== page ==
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  1. #1
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    Damaged Hub Races Metallurgy Question for Expert Mechanics(w/pics)

    Well, since I got my first road bike over 3 years ago (a used bianchi trofeo), I've been overhauling my hubs about once a year but my rear hub clearly gave up the ghost as the pictures I've taken show. I can say somewhat confidently that I know how to tighten the locknuts to allow just the tiniest amount of play as I was taught by a mechanic with many decades of experience. But at some point my bearings began digging out the races and I'm embarassed to say I didn't notice it until one day I felt a lot of play in the wheel. So I tightened the locknuts but then I could notice the hub not rolling nice.

    As can be seen from the pics, the bearing races are pitted with signs of rust. Perhaps the rusting started during the previous owner's time with the bike.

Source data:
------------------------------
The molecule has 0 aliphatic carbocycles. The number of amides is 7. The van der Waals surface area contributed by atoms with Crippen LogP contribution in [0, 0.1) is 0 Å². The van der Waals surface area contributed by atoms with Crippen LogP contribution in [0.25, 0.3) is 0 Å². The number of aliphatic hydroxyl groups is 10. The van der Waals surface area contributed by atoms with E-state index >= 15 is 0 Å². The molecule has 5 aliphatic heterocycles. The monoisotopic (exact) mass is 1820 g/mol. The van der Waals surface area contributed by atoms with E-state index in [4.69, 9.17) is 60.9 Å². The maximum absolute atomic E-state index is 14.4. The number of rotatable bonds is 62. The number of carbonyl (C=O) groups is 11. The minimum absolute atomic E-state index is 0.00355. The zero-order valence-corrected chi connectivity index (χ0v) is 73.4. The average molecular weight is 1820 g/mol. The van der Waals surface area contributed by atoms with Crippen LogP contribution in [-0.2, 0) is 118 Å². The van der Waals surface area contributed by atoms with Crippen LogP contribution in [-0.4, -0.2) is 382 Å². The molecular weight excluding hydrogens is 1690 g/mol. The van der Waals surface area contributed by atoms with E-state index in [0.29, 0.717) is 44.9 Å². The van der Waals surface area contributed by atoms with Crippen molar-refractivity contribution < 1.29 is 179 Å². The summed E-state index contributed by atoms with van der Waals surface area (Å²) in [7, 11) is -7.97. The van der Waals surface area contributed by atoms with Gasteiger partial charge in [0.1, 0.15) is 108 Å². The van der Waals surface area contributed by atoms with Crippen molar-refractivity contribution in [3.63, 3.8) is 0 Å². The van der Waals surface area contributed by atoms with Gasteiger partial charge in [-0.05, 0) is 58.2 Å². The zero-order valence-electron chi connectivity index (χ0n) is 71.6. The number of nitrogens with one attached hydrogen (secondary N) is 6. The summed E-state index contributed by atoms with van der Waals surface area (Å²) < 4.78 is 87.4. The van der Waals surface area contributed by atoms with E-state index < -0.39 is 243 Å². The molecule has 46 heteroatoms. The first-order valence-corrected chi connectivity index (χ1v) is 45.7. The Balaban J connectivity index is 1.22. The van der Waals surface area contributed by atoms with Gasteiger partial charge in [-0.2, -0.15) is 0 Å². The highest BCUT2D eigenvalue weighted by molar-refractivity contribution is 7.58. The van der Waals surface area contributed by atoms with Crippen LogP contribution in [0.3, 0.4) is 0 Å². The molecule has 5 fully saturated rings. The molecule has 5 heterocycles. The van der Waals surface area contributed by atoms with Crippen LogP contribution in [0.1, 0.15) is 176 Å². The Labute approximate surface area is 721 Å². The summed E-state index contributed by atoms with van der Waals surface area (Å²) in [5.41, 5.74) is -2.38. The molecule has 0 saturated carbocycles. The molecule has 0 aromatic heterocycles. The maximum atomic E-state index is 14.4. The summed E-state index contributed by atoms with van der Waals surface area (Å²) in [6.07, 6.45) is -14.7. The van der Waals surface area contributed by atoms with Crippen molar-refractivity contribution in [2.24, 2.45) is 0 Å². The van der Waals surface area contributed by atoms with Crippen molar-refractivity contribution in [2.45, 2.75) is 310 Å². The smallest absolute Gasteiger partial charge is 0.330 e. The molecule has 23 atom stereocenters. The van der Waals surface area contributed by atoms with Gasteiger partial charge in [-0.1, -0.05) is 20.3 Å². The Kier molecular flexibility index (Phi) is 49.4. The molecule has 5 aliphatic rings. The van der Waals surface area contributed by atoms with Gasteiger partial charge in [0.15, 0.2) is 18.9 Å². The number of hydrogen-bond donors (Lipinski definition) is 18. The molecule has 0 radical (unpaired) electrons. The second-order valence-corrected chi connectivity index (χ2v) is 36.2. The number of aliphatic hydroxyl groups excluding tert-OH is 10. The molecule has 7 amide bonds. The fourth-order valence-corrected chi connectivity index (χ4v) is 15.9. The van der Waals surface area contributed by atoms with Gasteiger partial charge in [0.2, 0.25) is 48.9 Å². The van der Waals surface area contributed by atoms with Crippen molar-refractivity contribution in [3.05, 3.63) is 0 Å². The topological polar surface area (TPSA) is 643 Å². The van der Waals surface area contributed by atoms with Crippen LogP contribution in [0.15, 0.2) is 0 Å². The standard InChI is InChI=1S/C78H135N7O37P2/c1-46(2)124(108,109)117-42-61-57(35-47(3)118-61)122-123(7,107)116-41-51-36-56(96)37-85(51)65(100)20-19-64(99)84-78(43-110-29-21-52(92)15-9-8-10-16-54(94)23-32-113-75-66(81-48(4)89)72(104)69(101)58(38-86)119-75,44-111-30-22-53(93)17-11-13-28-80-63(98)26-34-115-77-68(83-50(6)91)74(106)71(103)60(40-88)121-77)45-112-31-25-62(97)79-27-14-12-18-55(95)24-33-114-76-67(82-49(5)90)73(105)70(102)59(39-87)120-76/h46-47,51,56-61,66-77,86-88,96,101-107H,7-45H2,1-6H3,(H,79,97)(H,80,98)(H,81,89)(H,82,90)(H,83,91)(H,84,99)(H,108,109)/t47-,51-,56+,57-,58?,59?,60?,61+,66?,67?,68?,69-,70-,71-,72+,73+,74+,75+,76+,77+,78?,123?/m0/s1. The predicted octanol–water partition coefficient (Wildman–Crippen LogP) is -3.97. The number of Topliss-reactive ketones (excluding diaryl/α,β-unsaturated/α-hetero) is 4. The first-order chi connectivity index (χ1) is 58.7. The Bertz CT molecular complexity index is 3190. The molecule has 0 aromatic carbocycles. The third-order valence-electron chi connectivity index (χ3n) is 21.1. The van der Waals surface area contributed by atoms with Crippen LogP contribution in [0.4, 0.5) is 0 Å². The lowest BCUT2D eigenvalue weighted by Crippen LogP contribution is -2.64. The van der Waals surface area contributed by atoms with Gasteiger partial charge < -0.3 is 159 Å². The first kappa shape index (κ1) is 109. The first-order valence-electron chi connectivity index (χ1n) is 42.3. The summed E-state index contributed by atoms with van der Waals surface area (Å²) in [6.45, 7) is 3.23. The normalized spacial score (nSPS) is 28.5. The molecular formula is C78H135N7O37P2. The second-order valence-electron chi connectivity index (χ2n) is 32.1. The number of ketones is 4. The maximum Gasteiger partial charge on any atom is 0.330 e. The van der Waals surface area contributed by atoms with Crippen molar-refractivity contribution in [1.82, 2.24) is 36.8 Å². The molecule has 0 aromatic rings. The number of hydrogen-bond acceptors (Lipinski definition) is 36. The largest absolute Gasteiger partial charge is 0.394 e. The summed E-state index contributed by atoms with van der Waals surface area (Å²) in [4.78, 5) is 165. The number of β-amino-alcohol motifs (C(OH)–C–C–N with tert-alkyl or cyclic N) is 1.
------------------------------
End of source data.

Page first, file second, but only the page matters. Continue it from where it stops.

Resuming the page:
Q1: What are the bearing race surfaces? The surfaces are black which makes me wonder if its just hardened steel. But I wonder if they somehow polish the surface or something.

    Q2: All the races were pitted (see pics) except the cone from the non-drive side. As you can see from the photo , its surface has a more smoother wear "path". Is this the appearance of normal wear? Does the black coating on the races normally get worn away to this polished silver ring where the bearings are contacting the race?

    Any comments/info on hub materials, i.e. what kind of steel are they made of, would be appreciated.

    thanks!
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  2. #2
    wildjim
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    Appears to be the result of contamination and not enough pre-load.

  3. #3
    cs1
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    Looks like it's time for a new hub. How old and what kind of hub is it?

    Tim
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    Rust in the bearings. hmmm. To me that would indicate that non-waterproof grease, or not enough grease was used. I made that mistake once, the first time I rode in the rain, the grease washed out of the BB, not a pretty sight.